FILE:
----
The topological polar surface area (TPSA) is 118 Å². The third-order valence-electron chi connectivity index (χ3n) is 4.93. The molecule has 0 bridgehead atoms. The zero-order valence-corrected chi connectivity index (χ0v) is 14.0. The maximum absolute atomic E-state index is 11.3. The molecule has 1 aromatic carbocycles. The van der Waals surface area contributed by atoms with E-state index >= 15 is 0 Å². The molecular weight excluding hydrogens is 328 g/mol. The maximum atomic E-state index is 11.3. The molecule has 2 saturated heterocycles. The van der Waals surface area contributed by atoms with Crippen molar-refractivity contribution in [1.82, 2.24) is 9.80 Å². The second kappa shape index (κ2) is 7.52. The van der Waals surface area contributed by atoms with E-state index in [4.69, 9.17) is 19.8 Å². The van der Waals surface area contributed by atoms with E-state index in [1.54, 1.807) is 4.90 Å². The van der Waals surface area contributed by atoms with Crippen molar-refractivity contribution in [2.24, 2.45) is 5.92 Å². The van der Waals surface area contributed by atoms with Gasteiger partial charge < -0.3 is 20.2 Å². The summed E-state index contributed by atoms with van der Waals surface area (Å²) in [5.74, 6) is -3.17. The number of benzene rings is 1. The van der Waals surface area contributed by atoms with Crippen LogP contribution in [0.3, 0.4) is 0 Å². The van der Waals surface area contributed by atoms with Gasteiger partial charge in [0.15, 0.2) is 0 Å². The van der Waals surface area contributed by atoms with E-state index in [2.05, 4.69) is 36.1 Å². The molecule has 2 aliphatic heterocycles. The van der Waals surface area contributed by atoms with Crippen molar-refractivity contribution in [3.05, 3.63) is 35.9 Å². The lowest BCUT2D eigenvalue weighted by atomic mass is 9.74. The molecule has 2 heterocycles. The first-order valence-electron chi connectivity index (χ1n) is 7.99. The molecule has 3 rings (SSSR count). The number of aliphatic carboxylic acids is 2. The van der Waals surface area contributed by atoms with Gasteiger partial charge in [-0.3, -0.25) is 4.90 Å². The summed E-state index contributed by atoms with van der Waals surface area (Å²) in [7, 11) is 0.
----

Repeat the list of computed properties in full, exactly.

The topological polar surface area (TPSA) is 118 Å². The third-order valence-electron chi connectivity index (χ3n) is 4.93. The molecule has 0 bridgehead atoms. The zero-order valence-corrected chi connectivity index (χ0v) is 14.0. The maximum absolute atomic E-state index is 11.3. The molecule has 1 aromatic carbocycles. The van der Waals surface area contributed by atoms with E-state index >= 15 is 0 Å². The molecular weight excluding hydrogens is 328 g/mol. The maximum atomic E-state index is 11.3. The molecule has 2 saturated heterocycles. The van der Waals surface area contributed by atoms with Crippen molar-refractivity contribution in [1.82, 2.24) is 9.80 Å². The second kappa shape index (κ2) is 7.52. The van der Waals surface area contributed by atoms with E-state index in [4.69, 9.17) is 19.8 Å². The van der Waals surface area contributed by atoms with E-state index in [1.54, 1.807) is 4.90 Å². The van der Waals surface area contributed by atoms with Crippen molar-refractivity contribution in [2.24, 2.45) is 5.92 Å². The van der Waals surface area contributed by atoms with Gasteiger partial charge < -0.3 is 20.2 Å². The summed E-state index contributed by atoms with van der Waals surface area (Å²) in [5.74, 6) is -3.17. The number of benzene rings is 1. The van der Waals surface area contributed by atoms with Crippen LogP contribution in [0.3, 0.4) is 0 Å². The van der Waals surface area contributed by atoms with Gasteiger partial charge in [0.15, 0.2) is 0 Å². The van der Waals surface area contributed by atoms with E-state index in [2.05, 4.69) is 36.1 Å². The molecule has 2 aliphatic heterocycles. The van der Waals surface area contributed by atoms with Crippen molar-refractivity contribution in [3.05, 3.63) is 35.9 Å². The lowest BCUT2D eigenvalue weighted by atomic mass is 9.74. The molecule has 2 heterocycles. The first-order valence-electron chi connectivity index (χ1n) is 7.99. The molecule has 3 rings (SSSR count). The number of aliphatic carboxylic acids is 2. The van der Waals surface area contributed by atoms with Gasteiger partial charge in [-0.3, -0.25) is 4.90 Å². The summed E-state index contributed by atoms with van der Waals surface area (Å²) in [7, 11) is 0.